As a native Roman and retired Rome City Schools teacher, I enjoy reading Pam Terrell Walker’s weekly column on your editorial page. I have enjoyed those written about Black History Month, and I would like to comment on the column written primarily by one of Shorter College’s earliest African-American students. (“An inspiring story of hard work and achievement,” Feb. 20)

I would like to add to the student’s information that the French teacher she wrote about did not limit his vindictive behavior to her because she was an African-American. Most, if not all, students were his targets. When he died some years ago, long after leaving Shorter, an English professor, now deceased, commented that she had had nothing good to say about him while he was alive, and she did not “intend to start now just because he is dead.”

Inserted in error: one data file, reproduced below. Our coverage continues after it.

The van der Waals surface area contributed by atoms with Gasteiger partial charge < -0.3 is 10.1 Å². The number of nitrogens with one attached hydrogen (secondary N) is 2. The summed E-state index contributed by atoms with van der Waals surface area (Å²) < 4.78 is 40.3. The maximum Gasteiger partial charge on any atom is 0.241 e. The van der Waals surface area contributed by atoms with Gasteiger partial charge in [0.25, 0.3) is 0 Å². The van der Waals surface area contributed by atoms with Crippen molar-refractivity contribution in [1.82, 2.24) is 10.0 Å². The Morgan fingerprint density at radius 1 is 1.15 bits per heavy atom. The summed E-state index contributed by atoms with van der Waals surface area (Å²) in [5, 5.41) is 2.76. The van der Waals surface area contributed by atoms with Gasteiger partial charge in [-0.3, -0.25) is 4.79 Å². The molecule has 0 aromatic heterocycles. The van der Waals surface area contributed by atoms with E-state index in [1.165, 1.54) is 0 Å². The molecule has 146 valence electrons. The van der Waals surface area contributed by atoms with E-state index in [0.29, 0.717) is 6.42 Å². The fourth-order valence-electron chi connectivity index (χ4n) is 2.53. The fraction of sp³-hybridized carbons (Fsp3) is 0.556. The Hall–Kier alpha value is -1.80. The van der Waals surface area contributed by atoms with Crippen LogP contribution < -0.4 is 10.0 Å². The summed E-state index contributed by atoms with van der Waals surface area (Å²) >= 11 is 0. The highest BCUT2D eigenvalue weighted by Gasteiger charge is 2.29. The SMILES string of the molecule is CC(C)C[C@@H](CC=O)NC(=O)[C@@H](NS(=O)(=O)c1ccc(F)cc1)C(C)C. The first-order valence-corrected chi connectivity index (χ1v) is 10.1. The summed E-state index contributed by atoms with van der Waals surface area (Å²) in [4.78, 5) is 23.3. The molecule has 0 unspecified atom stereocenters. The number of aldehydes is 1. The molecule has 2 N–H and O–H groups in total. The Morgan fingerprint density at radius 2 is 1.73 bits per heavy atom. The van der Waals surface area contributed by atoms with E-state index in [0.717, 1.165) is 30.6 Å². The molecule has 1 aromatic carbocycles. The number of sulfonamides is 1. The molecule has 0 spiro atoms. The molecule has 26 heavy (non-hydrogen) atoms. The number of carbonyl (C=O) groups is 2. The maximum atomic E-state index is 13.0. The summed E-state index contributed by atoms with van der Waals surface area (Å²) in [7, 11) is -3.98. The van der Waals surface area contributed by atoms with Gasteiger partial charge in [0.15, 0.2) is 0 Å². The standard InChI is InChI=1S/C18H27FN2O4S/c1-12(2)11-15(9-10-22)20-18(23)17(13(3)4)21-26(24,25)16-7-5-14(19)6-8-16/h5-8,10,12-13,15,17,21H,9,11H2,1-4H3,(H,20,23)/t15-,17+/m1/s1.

I would have appreciated the writer’s giving equal writing space to those Shorter teachers who befriended and encouraged her, teachers who treated her no differently than they did any other student, teachers who cared only that she was their student, not that she was African-American. That would, perhaps, have presented a less limited description of her experience and of Shorter’s integration story.

Janet White Morris


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